I came back from Amsterdam feeling fat. I went back to university and got really into studying for my final year exams. In many ways I still hated myself and still used food as a way to punish myself. I would look in the mirror and think: you are disgusting.

But some tiny spark in me was still alive, the same spark that recognized I had to get out of Dublin to avert a nervous breakdown. I went to Weightwatchers. I weighed 155 llbs. Not obese for someone whose almost five eight, but definitely quite overweight. Weightwatchers helped me normalize my relationship to food. I learned to eat in a balanced way once again. I lost a lot of weight.

Within about 18 months I’d graduated with a B.A., started working at a job I liked and was feeling much better about myself. The weight fell off and me has never really come back. But the body image stayed. I was afraid to look at photos of myself in case I looked fat.

Fast forward eight years to August 2004, Moksha Yoga Center, Chicago, day two of teacher training with Ana Forrest.

She calls me out on my body image issues in front of the whole group. I was mortified. A couple of weeks later in a private conversation she pointed out to me that although I prided myself on my honesty, I was lying about my body; my body was beautiful and so was I, I needed to stop lying to myself. Ouch.

That training was the first time I even entered the notion that I was beautiful. Don’t get me wrong, I knew I wasn’t ugly and I’d never had any problem attracting guys, even when I was overweight and at my lowest, but beautiful? That was a foreign concept.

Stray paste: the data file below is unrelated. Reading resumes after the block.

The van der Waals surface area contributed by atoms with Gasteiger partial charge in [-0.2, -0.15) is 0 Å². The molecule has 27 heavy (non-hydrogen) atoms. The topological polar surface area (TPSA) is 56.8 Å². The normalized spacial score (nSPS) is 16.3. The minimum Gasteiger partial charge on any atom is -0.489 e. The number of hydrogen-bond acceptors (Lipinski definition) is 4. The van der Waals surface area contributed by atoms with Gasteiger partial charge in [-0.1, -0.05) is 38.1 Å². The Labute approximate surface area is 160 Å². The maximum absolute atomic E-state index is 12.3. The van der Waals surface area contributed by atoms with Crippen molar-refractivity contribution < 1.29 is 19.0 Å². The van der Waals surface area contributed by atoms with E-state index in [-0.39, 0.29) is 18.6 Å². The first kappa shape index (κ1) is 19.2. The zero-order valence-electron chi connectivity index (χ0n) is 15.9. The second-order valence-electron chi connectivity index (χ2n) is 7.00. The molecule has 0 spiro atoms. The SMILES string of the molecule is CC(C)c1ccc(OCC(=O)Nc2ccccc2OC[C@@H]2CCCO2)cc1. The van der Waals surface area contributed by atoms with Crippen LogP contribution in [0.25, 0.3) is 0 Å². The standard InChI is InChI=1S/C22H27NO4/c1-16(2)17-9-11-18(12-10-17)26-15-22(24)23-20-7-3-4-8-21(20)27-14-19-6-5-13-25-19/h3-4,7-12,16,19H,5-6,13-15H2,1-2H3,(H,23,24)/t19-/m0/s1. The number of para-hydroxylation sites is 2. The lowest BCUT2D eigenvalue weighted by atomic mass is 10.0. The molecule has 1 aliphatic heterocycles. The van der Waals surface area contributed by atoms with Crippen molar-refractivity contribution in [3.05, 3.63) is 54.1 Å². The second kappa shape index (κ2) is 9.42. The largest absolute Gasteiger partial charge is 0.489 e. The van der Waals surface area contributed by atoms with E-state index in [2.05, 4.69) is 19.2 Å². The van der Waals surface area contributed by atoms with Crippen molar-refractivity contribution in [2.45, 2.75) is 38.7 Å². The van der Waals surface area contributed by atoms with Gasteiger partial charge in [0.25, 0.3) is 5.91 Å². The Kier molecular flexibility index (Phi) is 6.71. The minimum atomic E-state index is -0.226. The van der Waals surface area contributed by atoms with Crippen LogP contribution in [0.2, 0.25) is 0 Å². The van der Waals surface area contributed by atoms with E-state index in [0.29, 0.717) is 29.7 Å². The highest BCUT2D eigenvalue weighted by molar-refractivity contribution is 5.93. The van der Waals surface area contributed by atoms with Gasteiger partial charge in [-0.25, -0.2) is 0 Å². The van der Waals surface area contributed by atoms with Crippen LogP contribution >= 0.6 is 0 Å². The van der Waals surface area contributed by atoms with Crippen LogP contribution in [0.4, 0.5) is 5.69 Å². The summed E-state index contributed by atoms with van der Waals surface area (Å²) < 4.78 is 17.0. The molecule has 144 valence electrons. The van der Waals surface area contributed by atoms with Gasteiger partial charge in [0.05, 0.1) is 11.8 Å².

Over time sustained yoga practice started to work its magic. As my practice deepened, I started to unearth the layers of pain and hurt. I started to release stuck places I didn’t know were stuck. Intense asana practice became a way to move through residual trauma and anxiety in my soma. I started to have compassion for myself. I was learning to love myself, slowly, very slowly. Learning to forgive myself.

When I got together with the man who later became my husband, he  let me know how beautiful he thought I was. This was very confronting for me, I actually couldn’t hear it. He insisted I get my own website and get professional photographs taken—headshots and yoga poses. I agreed reluctantly. When the photographs were delivered to me, I was afraid to look, sure that I’d look fat. I couldn’t actually believe it when I saw them.

I was beautiful.

I saw myself in a whole new light.